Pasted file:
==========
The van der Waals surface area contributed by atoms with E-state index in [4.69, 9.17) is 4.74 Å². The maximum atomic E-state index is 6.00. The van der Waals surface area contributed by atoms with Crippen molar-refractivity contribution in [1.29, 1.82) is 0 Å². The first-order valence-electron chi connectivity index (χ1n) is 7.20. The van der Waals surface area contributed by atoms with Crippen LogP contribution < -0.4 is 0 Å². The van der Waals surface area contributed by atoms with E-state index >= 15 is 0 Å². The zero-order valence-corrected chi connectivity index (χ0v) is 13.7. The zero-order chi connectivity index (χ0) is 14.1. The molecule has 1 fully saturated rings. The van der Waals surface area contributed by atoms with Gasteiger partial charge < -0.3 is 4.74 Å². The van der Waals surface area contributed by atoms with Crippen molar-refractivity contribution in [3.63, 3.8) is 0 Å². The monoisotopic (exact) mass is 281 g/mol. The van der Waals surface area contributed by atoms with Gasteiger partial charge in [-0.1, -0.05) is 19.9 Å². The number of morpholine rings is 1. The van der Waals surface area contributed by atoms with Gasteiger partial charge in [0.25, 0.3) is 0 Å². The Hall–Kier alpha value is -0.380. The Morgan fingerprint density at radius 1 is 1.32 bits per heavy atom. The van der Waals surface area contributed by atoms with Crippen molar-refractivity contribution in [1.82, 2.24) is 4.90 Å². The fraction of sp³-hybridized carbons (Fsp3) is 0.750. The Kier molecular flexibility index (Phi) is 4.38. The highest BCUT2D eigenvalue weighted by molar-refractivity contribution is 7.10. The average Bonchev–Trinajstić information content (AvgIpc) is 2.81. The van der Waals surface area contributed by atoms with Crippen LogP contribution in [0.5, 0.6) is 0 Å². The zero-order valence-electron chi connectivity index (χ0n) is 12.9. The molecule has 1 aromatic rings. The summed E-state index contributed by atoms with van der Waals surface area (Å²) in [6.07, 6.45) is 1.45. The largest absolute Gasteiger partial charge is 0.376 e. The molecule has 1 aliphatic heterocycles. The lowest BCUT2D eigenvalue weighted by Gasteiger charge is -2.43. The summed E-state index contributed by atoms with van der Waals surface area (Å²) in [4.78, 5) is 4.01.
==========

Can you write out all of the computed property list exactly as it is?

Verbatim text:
The van der Waals surface area contributed by atoms with E-state index in [4.69, 9.17) is 4.74 Å². The maximum atomic E-state index is 6.00. The van der Waals surface area contributed by atoms with Crippen molar-refractivity contribution in [1.29, 1.82) is 0 Å². The first-order valence-electron chi connectivity index (χ1n) is 7.20. The van der Waals surface area contributed by atoms with Crippen LogP contribution < -0.4 is 0 Å². The van der Waals surface area contributed by atoms with E-state index >= 15 is 0 Å². The zero-order valence-corrected chi connectivity index (χ0v) is 13.7. The zero-order chi connectivity index (χ0) is 14.1. The molecule has 1 fully saturated rings. The van der Waals surface area contributed by atoms with Gasteiger partial charge < -0.3 is 4.74 Å². The van der Waals surface area contributed by atoms with Crippen molar-refractivity contribution in [3.63, 3.8) is 0 Å². The monoisotopic (exact) mass is 281 g/mol. The van der Waals surface area contributed by atoms with Gasteiger partial charge in [-0.1, -0.05) is 19.9 Å². The number of morpholine rings is 1. The van der Waals surface area contributed by atoms with Gasteiger partial charge in [0.25, 0.3) is 0 Å². The Hall–Kier alpha value is -0.380. The Morgan fingerprint density at radius 1 is 1.32 bits per heavy atom. The van der Waals surface area contributed by atoms with Crippen molar-refractivity contribution in [1.82, 2.24) is 4.90 Å². The fraction of sp³-hybridized carbons (Fsp3) is 0.750. The Kier molecular flexibility index (Phi) is 4.38. The highest BCUT2D eigenvalue weighted by molar-refractivity contribution is 7.10. The average Bonchev–Trinajstić information content (AvgIpc) is 2.81. The van der Waals surface area contributed by atoms with Crippen LogP contribution in [0.5, 0.6) is 0 Å². The zero-order valence-electron chi connectivity index (χ0n) is 12.9. The molecule has 1 aromatic rings. The summed E-state index contributed by atoms with van der Waals surface area (Å²) in [6.07, 6.45) is 1.45. The largest absolute Gasteiger partial charge is 0.376 e. The molecule has 1 aliphatic heterocycles. The lowest BCUT2D eigenvalue weighted by Gasteiger charge is -2.43. The summed E-state index contributed by atoms with van der Waals surface area (Å²) in [4.78, 5) is 4.01.